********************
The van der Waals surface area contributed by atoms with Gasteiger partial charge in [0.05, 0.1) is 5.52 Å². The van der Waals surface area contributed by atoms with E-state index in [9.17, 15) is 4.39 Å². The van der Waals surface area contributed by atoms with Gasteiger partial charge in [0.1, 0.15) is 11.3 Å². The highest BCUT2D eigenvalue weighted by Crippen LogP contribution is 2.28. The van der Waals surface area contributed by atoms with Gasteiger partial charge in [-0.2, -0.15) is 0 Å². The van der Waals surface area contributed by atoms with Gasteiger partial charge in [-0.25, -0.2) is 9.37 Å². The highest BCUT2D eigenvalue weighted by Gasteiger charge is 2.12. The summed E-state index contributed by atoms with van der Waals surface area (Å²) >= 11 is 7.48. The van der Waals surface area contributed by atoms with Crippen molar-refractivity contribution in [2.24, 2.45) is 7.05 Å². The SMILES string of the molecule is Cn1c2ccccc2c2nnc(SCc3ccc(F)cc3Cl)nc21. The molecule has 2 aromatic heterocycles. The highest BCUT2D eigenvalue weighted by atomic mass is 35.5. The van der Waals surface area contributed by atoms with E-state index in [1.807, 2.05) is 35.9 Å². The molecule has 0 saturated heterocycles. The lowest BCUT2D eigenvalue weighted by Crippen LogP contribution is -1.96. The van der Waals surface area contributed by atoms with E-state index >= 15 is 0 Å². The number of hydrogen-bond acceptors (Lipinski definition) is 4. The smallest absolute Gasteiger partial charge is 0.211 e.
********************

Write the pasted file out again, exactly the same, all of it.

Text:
The van der Waals surface area contributed by atoms with Gasteiger partial charge in [0.05, 0.1) is 5.52 Å². The van der Waals surface area contributed by atoms with E-state index in [9.17, 15) is 4.39 Å². The van der Waals surface area contributed by atoms with Gasteiger partial charge in [0.1, 0.15) is 11.3 Å². The highest BCUT2D eigenvalue weighted by Crippen LogP contribution is 2.28. The van der Waals surface area contributed by atoms with Gasteiger partial charge in [-0.2, -0.15) is 0 Å². The van der Waals surface area contributed by atoms with Gasteiger partial charge in [-0.25, -0.2) is 9.37 Å². The highest BCUT2D eigenvalue weighted by Gasteiger charge is 2.12. The summed E-state index contributed by atoms with van der Waals surface area (Å²) >= 11 is 7.48. The van der Waals surface area contributed by atoms with Crippen molar-refractivity contribution in [2.24, 2.45) is 7.05 Å². The SMILES string of the molecule is Cn1c2ccccc2c2nnc(SCc3ccc(F)cc3Cl)nc21. The molecule has 2 aromatic heterocycles. The highest BCUT2D eigenvalue weighted by atomic mass is 35.5. The van der Waals surface area contributed by atoms with E-state index in [1.807, 2.05) is 35.9 Å². The molecule has 0 saturated heterocycles. The lowest BCUT2D eigenvalue weighted by Crippen LogP contribution is -1.96. The van der Waals surface area contributed by atoms with E-state index >= 15 is 0 Å². The number of hydrogen-bond acceptors (Lipinski definition) is 4. The smallest absolute Gasteiger partial charge is 0.211 e.